Mr Emmanuel Bombande, Executive Director, West African Network for Peace building (WANEP) on Wednesday called on government to immediately equip the Ghana Navy and the Armed Forces with the necessary training to effectively protect the countryÃ¢â‚¬â„¢s territorial borders from any form of attack on the oil wells when they become fully operational.
He warned that countries with oil had gone through continuous attacks on their oil wells and therefore the need for government to put in place the necessary measures against intruders and attackers on GhanaÃ¢â‚¬â„¢s oil wells.
He said there was also the need for communities, especially chiefs and opinion leaders in oil rich communities, to be involved in the decision-making processes to make them part of the whole process and also educate the entire community of its immense benefits.
Mr Bombande, speaking at the opening of the 10th Annual General meeting and 10th Anniversary celebrations of WANEP in Accra, said currently West Africa was breathing some level of peace as a result of peaceful settlements of differences among conflicting factions.
He said WANEPÃ¢â‚¬â„¢s role in peace building in Africa needed to be lauded as it had freed most countries from repeating the mistakes of others.
The celebrations, under the theme: Ã¢â‚¬Å“WANEP Ã¢â‚¬â€œ Consolidating 10 years of Peace Building in West AfricaÃ¢â‚¬Â is to reflect on the new frontiers of building and consolidating peace in West Africa, elect a new Board, launch a new project dubbed Ã¢â‚¬Å“WANEP our StoryÃ¢â‚¬Â and appraise the work of the network and identify new priorities for collective engagements.
The celebrations have brought together WANEPÃ¢â‚¬â„¢s network members, peace building practitioners, local and regional organizations, in addition to government officials and representatives of international organizations operating in the region.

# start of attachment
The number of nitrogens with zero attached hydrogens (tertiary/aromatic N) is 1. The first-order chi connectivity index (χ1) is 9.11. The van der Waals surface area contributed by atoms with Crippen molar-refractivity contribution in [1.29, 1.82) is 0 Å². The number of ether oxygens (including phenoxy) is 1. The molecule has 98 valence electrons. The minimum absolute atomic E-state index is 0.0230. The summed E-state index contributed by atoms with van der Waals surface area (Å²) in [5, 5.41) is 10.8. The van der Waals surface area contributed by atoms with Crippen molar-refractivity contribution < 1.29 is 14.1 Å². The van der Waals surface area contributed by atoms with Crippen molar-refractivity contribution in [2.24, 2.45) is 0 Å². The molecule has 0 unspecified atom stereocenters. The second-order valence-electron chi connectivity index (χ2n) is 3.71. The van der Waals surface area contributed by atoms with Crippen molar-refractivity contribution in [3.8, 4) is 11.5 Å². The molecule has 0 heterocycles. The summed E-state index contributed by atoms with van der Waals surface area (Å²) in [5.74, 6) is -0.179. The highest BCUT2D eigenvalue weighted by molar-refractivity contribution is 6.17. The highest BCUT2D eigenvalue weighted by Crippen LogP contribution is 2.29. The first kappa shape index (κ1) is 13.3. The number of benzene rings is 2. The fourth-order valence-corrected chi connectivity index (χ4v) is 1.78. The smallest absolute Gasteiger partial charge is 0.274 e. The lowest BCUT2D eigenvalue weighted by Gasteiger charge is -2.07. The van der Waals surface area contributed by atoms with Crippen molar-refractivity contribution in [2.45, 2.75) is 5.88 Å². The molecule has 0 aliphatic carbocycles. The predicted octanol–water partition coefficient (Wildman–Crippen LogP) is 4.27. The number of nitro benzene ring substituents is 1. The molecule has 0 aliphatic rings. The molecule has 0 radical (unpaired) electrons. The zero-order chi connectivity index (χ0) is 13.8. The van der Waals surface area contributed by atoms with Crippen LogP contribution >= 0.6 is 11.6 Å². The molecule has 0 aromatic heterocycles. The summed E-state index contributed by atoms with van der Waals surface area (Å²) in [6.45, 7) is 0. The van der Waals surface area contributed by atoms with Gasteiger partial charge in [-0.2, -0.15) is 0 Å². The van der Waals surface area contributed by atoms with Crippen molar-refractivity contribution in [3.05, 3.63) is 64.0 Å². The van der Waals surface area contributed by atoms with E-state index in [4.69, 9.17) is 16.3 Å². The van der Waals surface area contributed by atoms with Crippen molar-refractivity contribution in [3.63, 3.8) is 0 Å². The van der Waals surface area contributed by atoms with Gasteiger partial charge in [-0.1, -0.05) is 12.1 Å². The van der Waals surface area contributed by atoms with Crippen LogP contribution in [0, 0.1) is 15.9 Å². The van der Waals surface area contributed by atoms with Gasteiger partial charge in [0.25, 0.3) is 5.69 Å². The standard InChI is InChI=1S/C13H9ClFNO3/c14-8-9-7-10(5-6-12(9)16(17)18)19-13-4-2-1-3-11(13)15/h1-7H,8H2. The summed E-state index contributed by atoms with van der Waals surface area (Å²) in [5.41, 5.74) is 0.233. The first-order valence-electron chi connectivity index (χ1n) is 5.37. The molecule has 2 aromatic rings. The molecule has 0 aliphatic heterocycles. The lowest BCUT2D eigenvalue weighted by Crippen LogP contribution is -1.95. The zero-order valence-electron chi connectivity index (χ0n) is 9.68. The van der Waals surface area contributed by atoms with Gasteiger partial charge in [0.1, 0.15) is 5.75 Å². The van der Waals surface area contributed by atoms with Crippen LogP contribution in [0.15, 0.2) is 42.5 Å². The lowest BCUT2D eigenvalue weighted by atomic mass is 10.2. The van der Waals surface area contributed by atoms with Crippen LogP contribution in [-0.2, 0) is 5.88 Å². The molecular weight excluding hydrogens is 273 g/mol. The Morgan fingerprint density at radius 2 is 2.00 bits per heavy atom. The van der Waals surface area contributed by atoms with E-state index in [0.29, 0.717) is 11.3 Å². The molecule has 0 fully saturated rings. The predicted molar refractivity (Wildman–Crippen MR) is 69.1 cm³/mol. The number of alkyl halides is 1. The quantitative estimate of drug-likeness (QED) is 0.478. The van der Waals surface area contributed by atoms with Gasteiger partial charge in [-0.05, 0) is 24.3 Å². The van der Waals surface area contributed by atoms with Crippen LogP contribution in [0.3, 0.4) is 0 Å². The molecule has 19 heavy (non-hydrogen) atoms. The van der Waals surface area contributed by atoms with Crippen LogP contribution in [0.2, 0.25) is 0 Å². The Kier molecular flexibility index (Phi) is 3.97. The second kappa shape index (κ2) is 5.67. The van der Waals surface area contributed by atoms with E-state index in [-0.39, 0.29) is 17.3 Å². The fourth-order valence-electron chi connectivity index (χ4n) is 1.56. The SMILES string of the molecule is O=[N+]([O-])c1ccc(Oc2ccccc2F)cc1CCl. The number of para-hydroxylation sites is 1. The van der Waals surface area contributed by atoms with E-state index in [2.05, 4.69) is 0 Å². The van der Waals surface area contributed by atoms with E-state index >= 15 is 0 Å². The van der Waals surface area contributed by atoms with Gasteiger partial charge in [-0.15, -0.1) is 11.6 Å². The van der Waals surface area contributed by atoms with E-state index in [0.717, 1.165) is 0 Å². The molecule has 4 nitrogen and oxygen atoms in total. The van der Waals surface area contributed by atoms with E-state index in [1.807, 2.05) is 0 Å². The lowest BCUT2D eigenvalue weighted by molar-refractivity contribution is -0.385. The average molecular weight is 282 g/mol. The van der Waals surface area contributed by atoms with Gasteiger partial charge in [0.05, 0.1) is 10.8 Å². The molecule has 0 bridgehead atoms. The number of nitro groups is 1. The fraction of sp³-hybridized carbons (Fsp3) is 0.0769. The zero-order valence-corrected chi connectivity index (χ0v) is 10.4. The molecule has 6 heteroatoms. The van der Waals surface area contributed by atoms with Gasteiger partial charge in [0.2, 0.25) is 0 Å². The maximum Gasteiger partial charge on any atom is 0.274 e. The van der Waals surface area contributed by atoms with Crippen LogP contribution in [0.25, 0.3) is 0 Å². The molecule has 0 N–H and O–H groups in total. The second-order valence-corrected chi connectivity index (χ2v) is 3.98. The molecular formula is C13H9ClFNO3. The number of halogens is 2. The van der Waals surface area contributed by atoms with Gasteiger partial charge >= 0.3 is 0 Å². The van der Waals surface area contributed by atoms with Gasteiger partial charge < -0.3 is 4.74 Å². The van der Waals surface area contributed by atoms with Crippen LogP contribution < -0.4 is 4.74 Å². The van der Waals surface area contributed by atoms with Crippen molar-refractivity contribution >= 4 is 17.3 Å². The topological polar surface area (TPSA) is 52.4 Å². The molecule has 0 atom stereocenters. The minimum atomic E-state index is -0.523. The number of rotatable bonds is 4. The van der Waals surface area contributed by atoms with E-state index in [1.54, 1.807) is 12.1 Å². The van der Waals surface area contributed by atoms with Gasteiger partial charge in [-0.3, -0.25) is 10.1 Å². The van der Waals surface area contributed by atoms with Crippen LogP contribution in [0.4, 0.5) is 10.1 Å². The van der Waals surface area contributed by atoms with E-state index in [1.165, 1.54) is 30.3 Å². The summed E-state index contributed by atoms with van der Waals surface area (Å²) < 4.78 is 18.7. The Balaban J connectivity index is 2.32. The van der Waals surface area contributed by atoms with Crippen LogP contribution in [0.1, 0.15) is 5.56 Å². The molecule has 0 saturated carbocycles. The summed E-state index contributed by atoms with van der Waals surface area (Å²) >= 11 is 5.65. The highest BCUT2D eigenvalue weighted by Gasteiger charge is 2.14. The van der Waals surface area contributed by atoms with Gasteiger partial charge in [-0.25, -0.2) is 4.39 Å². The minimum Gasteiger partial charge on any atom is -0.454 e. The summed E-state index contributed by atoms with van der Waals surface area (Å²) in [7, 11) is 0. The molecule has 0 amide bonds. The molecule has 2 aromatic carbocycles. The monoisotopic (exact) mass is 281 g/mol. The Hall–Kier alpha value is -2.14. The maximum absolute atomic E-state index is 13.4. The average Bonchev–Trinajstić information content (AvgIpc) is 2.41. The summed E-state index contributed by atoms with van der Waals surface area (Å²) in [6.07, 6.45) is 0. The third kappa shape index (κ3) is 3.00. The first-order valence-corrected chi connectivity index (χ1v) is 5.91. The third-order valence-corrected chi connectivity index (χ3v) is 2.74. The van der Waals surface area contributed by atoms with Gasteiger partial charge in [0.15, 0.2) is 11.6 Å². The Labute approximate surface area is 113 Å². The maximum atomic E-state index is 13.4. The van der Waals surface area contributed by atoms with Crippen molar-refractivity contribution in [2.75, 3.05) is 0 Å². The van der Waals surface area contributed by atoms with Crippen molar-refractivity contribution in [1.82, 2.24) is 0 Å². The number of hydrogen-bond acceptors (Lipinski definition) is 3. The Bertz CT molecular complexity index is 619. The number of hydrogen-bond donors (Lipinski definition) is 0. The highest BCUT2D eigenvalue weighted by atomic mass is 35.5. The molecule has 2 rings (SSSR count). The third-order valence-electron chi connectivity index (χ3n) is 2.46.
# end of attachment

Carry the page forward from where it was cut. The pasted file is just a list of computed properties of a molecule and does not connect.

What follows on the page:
Mr Bombande said the organization currently had about 460 member organizations from community-based groups through national to international NGOs which had been working towards the achievement of peace in the entire continent.
He said apart from the achievements of WANEP over the years which included the management and resolution of communal strife in Bawku, Dagbon, Nkonya and Alavanyo, it was also playing a role in the democratic consolidation and national reconciliation process.
It also played an underground role in ensuring peace during the 2008 general election and the run-of among others.
Mr Bombande said challenges such as getting people to talk freely about issues and settling differences had been very difficult tasks as sometimes factions had proved intransigent.
Ã¢â‚¬Å“Trying to dialogue with chiefs and leaders of factions have been a challenging task, but in all these we have tried out best to make peace and I believe Africa has made a great headway as far as conflict resolution is concerned,Ã¢â‚¬Â he said.
Mr Bombande said as WANEPÃ¢â‚¬â„¢s visibility in the region was growing and its expertise being sought at all levels in West Africa, it had become imperative to reposition itself to remain a leading and effective peace building civil society organization in the sub-region, consolidate its successes, sustain its visibility and become financially secure and sustainable.
Mr Awinador Kanyirige, Director, Africa and AU Bureau, Ministry of Foreign Affairs, in his keynote address lauded WANEP for its mediating role over the years, saying it had freed most countries from repeating the mistakes of others.
He said through its pioneering roles in peaceful dialoguing most countries and communities could now talk freely about issues which otherwise could have spark civil wars and conflicts in the past.
Mr Kanyirige said human rights issues were now being upheld by governments, while communities and Civil Society Organizations (CSO) were also awake to their task of playing watchdog roles to leaders and individuals in their respective communities.
He encouraged CSOs to be up to the task of networking and ensuring that human rights issues were prioritized, saying with the level of development in West Africa where two-thirds of countries were considered among the poorest in the world the need to redouble efforts to empower economies of these poor countries was urgent.
Mr Kanyirige also urged CSOs to pay critical attention to capacity enhancements to ensure effective service delivery, saying WANEP was already demonstrating this through its partnership with ECOWAS in the area of conflict prevention and early warning.
He said West Africa still had a long road to travel to prevent conflict and build peace.
He noted that although it had no active conflict, it still had to contend with fragile states, the fact that the Sahel-Saharan belt had suddenly become a destabilized zone not only for Niger and Mali, but also for the entire region and the fact that its resources especially oil, could pose a danger to stability and security.